Electronic payments is of course no substitute for the public goods of contract enforcement. India desperately needs a good legal system, which comprises laws, lawyers and courts. But in this specific case, the storm of complexity associated with cheques is actually something that can be completely side-stepped. Amidst the debate around S.138 of the N. I. Act is a failure of imagination on policies about the payments system.

4 comments:

  1. I have gone through the sensible comments of yours and I also wish to add on few points.
    1.I am facing 138 ni cases from 2001 in different courts and different states of india and i am unfortunately i am the accused..
    2.in 99% of the cases the complainant have defaulted in the supply contract which i am not able to plead because it is civil and i am unable to express in the criminal court about the default .I am forced to beg , borrow pay the money for which i am not liable and due to harassment of facing the court i have paid money.
    3.the rules of 138 ni is different in different states of the so called india.In chennai there is no need for local surety but in mumbai,delhi the magistrate insist on local surety and also local advocate has to be engaged.In this surety issue the harassment was so huge that i had to pay a huge sum to the local advocates to arrange for sureties and i never know wheather they are genuine.
    4.The end result is have lost atleast 80 lacs,my age,and health underwent major heart surgery very recently.For my last hearing (i am from chennai) i had to pledge my wife's mangal sutra and spend for the case because advocates demand so much comforts.
    I personally beg to the law enforcing agencies to amend the law and pay way for alternate dispute resolution like arbitration is implemented on SOS otherwise very soon people aggreived like me will take decision like what farmers do in india.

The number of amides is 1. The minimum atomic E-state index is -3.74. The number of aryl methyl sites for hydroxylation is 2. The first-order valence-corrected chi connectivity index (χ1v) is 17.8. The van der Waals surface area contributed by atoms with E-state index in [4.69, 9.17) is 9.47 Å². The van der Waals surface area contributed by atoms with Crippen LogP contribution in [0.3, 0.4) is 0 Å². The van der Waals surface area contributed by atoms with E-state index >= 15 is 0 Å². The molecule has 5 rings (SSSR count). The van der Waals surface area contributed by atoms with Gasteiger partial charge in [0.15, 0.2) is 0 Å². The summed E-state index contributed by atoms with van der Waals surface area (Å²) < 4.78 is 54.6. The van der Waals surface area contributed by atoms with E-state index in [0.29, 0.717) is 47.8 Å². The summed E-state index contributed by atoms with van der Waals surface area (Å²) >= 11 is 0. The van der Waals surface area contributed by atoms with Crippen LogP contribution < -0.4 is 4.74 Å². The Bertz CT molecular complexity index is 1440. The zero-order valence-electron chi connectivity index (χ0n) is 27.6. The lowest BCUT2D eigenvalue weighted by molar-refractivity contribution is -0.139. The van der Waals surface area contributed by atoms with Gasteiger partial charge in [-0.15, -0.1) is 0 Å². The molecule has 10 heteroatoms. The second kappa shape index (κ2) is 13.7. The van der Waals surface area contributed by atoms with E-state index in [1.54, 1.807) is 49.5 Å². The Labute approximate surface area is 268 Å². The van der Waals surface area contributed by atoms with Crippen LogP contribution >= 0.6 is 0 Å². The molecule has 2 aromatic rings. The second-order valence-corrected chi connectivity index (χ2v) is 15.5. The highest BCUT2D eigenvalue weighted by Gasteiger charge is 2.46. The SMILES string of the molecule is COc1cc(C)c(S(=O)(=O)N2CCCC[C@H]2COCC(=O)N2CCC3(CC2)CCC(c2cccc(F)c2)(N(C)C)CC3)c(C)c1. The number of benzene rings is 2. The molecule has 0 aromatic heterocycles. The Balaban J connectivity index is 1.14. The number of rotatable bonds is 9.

l.narayanan

    ReplyDelete
  2. dear sir,
    there is a lot of grammatical error in my previous reply kindly pardon me for the errors i believe that the message is conveyed. i also want to tell you that not a single case is over till date .The govt. should really do something to amend this law of 138 ni .

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  3. Dear Mr. Lakshmi Narayanan,
    I sympathise with you. I agree that there are many innocent people in this country who are harassed because of the failure to enforce contracts. However, please consider the other side too. There are many people who do not honour cheques and fool businesses too. Tenants who take advantage of the poor eviction laws. Each of us have our own personal problems.

    I would ask you to think about what is fair. We can decriminalise cheque bouncing, and face the evils of the dishonoured contract. Why dont you also join in the demand for better contract law enforcement. We all suffer from bad laws in the country. The public pressure builds up and another bad law is made. It is time to think about this calmly. We should decriminalise cheque bouncing, but what should it be replaced by?

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  4. Dear Sir,
    I need help, my case is that i had issued a rent cheque to my landlord, he had deposited it after 20 days of issued date. as my son was serious i had withdraw 3000 from bank,hoping to deposit next day and i did it also , but unfortunately that cheque got returned the same day. I had informed my landlord telephonically to re-deposit cheque, but he is all set file case against me. please guide me what should i do to get that cheque cleared. the amount was 7500.

    ReplyDelete